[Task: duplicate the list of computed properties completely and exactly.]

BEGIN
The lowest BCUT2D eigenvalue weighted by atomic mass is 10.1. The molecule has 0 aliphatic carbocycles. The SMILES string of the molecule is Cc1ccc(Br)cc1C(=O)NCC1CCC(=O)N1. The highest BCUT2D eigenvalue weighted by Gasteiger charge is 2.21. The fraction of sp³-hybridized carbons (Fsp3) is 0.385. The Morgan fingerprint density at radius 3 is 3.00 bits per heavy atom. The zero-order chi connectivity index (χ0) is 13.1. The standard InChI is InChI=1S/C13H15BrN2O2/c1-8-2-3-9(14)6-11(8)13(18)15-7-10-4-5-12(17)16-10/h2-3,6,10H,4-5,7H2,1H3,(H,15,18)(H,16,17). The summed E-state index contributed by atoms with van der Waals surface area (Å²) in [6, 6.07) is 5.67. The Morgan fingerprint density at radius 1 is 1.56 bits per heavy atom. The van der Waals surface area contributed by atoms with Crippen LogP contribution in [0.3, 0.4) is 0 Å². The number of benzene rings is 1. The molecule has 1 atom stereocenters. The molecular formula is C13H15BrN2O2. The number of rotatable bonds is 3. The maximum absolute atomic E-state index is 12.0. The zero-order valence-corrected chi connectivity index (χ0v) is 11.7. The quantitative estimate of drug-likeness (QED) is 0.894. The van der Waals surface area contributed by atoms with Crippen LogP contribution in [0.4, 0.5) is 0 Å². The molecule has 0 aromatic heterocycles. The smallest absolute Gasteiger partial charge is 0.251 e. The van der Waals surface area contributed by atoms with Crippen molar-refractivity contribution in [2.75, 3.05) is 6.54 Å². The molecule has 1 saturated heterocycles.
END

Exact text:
The lowest BCUT2D eigenvalue weighted by atomic mass is 10.1. The molecule has 0 aliphatic carbocycles. The SMILES string of the molecule is Cc1ccc(Br)cc1C(=O)NCC1CCC(=O)N1. The highest BCUT2D eigenvalue weighted by Gasteiger charge is 2.21. The fraction of sp³-hybridized carbons (Fsp3) is 0.385. The Morgan fingerprint density at radius 3 is 3.00 bits per heavy atom. The zero-order chi connectivity index (χ0) is 13.1. The standard InChI is InChI=1S/C13H15BrN2O2/c1-8-2-3-9(14)6-11(8)13(18)15-7-10-4-5-12(17)16-10/h2-3,6,10H,4-5,7H2,1H3,(H,15,18)(H,16,17). The summed E-state index contributed by atoms with van der Waals surface area (Å²) in [6, 6.07) is 5.67. The Morgan fingerprint density at radius 1 is 1.56 bits per heavy atom. The van der Waals surface area contributed by atoms with Crippen LogP contribution in [0.3, 0.4) is 0 Å². The number of benzene rings is 1. The molecule has 1 atom stereocenters. The molecular formula is C13H15BrN2O2. The number of rotatable bonds is 3. The maximum absolute atomic E-state index is 12.0. The zero-order valence-corrected chi connectivity index (χ0v) is 11.7. The quantitative estimate of drug-likeness (QED) is 0.894. The van der Waals surface area contributed by atoms with Crippen LogP contribution in [0.4, 0.5) is 0 Å². The molecule has 0 aromatic heterocycles. The smallest absolute Gasteiger partial charge is 0.251 e. The van der Waals surface area contributed by atoms with Crippen molar-refractivity contribution in [2.75, 3.05) is 6.54 Å². The molecule has 1 saturated heterocycles.